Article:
A theme which I hope to pursue in multiple posts on this blog is that even if one is interested mainly in complex dynamics, it is often useful to employ p-adic (or more generally non-Archimedean) methods. There are a number of relatively recent research papers which illustrate and support this thesis. The one I want to talk about today is this beautiful paper of Benedetto, Ingram, Jones, and Levy, henceforth referred to as [BIJL].
From a complex dynamicist’s point of view, the main result of [BIJL] is the following theorem:
Theorem 1: For any fixed integers d ≥ 2 and B ≥ 1, there are only finitely many conjugacy classes of post-critically finite rational maps of degree d which can be defined over a number field of degree at most B, except (when d is a perfect square) for the infinite family of flexible Lattès maps.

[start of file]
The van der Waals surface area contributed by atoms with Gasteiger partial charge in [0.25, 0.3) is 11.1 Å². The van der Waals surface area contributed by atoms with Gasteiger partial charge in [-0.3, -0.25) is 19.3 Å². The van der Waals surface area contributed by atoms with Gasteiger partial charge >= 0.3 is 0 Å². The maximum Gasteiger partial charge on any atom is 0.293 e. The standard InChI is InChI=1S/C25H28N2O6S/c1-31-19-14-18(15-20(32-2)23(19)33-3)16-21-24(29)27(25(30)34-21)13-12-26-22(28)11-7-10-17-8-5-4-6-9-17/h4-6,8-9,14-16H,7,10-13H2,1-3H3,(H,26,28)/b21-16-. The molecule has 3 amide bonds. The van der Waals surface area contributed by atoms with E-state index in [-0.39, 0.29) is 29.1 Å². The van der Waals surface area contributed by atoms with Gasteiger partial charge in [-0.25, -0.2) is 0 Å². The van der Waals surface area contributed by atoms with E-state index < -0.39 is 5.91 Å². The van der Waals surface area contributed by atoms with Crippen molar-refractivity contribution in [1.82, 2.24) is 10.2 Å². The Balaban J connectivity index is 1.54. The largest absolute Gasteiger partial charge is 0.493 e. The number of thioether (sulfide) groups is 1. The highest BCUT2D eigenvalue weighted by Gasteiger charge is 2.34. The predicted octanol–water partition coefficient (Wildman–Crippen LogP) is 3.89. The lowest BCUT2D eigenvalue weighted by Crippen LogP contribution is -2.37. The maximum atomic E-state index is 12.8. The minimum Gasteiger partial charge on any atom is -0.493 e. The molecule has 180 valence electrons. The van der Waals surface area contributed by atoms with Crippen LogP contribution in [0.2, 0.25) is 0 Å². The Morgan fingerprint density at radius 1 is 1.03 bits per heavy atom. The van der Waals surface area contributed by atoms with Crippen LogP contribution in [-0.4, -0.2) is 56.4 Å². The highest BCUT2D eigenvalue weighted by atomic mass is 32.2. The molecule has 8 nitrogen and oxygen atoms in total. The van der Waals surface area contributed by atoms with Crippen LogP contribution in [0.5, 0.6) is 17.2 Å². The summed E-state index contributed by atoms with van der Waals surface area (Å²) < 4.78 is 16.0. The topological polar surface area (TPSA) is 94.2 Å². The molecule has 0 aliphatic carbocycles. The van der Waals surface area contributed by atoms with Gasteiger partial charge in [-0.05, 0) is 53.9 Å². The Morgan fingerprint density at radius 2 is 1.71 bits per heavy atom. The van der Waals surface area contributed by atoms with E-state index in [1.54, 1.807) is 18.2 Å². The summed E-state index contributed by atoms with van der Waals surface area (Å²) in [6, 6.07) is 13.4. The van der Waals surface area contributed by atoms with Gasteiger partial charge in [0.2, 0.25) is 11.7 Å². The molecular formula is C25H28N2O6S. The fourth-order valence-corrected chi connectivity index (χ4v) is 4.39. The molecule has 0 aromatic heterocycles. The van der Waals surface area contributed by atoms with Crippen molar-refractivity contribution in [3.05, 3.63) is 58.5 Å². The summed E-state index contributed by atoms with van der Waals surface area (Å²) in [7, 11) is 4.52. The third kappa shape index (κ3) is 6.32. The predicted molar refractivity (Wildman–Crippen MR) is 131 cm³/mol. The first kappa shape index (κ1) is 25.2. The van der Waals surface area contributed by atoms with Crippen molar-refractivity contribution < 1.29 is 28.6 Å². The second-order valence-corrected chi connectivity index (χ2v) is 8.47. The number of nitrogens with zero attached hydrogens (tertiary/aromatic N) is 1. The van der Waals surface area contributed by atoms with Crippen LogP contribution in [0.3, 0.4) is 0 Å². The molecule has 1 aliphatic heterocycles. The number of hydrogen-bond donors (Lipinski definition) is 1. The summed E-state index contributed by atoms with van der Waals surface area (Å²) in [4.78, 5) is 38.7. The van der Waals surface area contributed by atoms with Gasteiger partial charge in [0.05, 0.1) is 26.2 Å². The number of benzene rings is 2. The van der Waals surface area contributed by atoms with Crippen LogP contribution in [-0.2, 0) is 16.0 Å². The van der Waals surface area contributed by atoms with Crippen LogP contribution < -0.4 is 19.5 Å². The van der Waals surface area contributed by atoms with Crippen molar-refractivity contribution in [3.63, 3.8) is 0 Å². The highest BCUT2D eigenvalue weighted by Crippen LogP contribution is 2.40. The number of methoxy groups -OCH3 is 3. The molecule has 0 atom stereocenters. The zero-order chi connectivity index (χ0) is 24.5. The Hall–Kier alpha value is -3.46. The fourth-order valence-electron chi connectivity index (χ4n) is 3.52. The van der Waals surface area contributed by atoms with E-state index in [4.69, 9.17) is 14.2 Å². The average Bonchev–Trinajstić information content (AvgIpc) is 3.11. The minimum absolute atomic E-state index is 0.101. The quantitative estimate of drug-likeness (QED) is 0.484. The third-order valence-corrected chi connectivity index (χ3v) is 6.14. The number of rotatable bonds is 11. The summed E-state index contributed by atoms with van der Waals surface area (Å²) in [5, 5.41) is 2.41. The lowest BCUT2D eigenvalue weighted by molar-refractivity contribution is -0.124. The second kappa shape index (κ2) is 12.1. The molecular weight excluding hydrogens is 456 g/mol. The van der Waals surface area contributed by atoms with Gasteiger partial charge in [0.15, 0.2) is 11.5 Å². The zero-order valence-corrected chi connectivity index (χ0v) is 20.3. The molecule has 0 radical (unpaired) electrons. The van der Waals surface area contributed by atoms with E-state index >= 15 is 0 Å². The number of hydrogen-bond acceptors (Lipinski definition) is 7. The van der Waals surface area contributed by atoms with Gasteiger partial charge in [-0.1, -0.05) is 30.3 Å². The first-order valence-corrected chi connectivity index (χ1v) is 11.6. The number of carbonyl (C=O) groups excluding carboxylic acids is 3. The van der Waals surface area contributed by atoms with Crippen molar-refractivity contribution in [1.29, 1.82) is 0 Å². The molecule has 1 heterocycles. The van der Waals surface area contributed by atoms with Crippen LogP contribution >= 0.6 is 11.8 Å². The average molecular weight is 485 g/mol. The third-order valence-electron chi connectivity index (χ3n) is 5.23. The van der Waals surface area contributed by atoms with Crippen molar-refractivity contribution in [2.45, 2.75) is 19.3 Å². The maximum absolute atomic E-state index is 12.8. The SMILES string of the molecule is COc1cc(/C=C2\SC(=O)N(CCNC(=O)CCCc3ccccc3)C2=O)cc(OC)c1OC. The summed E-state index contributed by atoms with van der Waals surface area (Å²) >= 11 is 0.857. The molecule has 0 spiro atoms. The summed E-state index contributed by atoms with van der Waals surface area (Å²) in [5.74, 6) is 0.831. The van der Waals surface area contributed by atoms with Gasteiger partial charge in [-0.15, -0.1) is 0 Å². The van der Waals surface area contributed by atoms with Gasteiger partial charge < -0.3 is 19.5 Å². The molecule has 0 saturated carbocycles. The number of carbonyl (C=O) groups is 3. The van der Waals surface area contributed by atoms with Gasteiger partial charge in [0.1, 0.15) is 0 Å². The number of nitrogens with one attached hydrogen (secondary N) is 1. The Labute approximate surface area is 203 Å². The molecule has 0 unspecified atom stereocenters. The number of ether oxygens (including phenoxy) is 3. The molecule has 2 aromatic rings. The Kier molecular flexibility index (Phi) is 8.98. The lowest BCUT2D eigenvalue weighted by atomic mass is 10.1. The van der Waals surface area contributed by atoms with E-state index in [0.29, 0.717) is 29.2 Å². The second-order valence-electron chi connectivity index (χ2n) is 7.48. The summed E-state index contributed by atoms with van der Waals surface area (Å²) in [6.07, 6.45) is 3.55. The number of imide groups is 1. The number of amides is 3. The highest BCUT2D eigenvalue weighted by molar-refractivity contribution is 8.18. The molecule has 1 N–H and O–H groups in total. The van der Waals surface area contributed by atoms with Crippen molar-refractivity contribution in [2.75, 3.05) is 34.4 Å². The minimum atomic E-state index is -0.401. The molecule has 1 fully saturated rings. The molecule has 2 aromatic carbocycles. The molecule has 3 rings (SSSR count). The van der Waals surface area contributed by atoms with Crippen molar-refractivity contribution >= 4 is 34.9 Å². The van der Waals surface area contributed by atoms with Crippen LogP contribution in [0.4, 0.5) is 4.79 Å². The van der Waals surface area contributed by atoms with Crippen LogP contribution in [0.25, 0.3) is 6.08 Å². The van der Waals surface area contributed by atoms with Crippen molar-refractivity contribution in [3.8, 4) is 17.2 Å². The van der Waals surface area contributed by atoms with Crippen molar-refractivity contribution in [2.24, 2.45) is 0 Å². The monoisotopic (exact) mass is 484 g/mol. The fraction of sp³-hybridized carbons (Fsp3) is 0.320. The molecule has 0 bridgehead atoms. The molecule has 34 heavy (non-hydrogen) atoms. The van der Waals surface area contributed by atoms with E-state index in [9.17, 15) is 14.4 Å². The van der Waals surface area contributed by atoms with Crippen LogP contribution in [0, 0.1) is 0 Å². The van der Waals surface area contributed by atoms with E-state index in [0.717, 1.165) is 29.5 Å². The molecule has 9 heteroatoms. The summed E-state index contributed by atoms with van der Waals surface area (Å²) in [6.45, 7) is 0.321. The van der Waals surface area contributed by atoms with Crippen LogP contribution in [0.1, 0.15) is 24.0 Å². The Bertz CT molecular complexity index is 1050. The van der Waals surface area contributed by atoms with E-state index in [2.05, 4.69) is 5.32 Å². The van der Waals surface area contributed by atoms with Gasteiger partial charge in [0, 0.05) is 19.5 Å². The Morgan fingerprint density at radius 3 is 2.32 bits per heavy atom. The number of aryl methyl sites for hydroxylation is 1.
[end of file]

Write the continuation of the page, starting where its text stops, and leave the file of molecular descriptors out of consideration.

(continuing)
To explain the terms used in the statement, suppose f is a rational map of degree d with complex coefficients. We say that f is post-critically finite (henceforth denoted PCF) if the orbit of the critical points of f under iteration is finite. PCF maps play a fundamental role in complex dynamics, roughly speaking because many dynamical features of f can be read off from the behavior of the critical points under iteration. One source of examples are the flexible Lattès maps, which can be defined whenever d=m2 is a perfect square: these consist of all degree m rational maps obtained as the map on x-coordinates induced by multiplication-by-m on some elliptic curve. (McMullen calls such maps affine in the paper cited below.)
As an illustration of the theorem, the only quadratic polynomials of the form z2 + c with c a rational number which are PCF are z2, z2-1, and z2-2, and every quadratic polynomial is conjugate to a polynomial of this form. Continue reading